Hear from others dealing with the effects of crystal meth addiction. Methamphetamine is a highly addictive stimulant that can have long-lasting effects on your body. This is a man-made substance that, with the advent of other more efficacious prescription stimulants, now has limited therapeutic use and is only very rarely indicated for intractable ADHD and severe obesity. The illicut drug crystal meth is methamphetamine in the form of a rock-like crystal that is usually a semi-transparent white or blue color.
Meth Addiction is Trouble for Women
Articles in the media show that use of crystal meth by young adult females has seen a steady increase in recent years. Meth provides an easy way to cope with these unwanted feelings as it provides a euphoric sensation and decreases inhibitions — but this long-term abuse often leads to dangerous behaviors like unwise sexual activity, random partners, and a stronger possibility of unprotected sex. Methamphetamine causes the amount of the dopamine a naturally occurring chemical affecting pleasure, attention, learning, and movement in the brain to increase dramatically. This quick and short-lasting boost to dopamine levels causes the user to seek more of the substance to further enhance the effects. But tolerance to these pleasurable sensations builds, and so too does the need for more of the drug, furthering use, and probable addiction. However, new studies are showing that there is another serious outcome of meth use, and it is particularly damaging to women at a greater rate than men. Gray matter is part of the physical makeup of the brain and is really important to humans in two ways.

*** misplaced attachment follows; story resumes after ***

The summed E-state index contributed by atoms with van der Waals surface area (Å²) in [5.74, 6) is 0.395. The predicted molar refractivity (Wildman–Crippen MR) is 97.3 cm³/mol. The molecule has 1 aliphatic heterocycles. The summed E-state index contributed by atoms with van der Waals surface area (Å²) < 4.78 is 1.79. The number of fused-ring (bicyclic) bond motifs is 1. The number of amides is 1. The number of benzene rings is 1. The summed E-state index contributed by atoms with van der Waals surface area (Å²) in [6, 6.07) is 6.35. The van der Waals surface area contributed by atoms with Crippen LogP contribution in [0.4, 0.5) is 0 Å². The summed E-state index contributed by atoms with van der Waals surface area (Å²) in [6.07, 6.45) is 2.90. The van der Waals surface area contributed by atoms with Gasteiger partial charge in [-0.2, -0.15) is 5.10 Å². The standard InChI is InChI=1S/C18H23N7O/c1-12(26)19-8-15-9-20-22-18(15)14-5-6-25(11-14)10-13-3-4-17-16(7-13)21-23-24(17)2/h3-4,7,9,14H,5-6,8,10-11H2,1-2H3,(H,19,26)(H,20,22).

Join to Get News! Tarzana Treatment Centers, Inc. Call Anytime: Locations Contact us. Meth Addiction is Trouble for Women Crystal meth has different effects on the lives of women versus men. Aside from the physical damage it deals to the female body, there is a higher risk of mental trauma due to the behaviors that go along with meth use. This makes it all the more important to educate youths before they get hooked, and to provide mental health treatment along with addiction treatment if they do.
The intersection of drug use, sexual pleasure and sexual risk behavior is rarely explored when it comes to poor women who use drugs. This paper explores the relationship between sexual behavior and methamphetamine use in a community-based sample of women, exploring not only risk, but also desire, pleasure and the challenges of overcoming trauma. Data were integrated for mixed methods analysis. While many participants reported sexual risk behavior unprotected vaginal or anal intercourse in the quantitative survey, sexual risk was not the central narrative pertaining to sexual behavior and methamphetamine use in qualitative findings. Rather, desire, pleasure and disinhibition arose as central themes. Women described feelings of power and agency related to sexual behavior while high on methamphetamine. Findings were mixed on whether methamphetamine use increased sexual risk behavior. The use of mixed methods afforded important insights into the sexual behavior and priorities of methamphetamine-using women. Efforts to reduce sexual risk should recognize and valorize the positive aspects of methamphetamine use for some women, building on positive feelings of power and agency as an approach to harm minimization. And sometimes I wish that I could have that sexual pleasure feeling forever.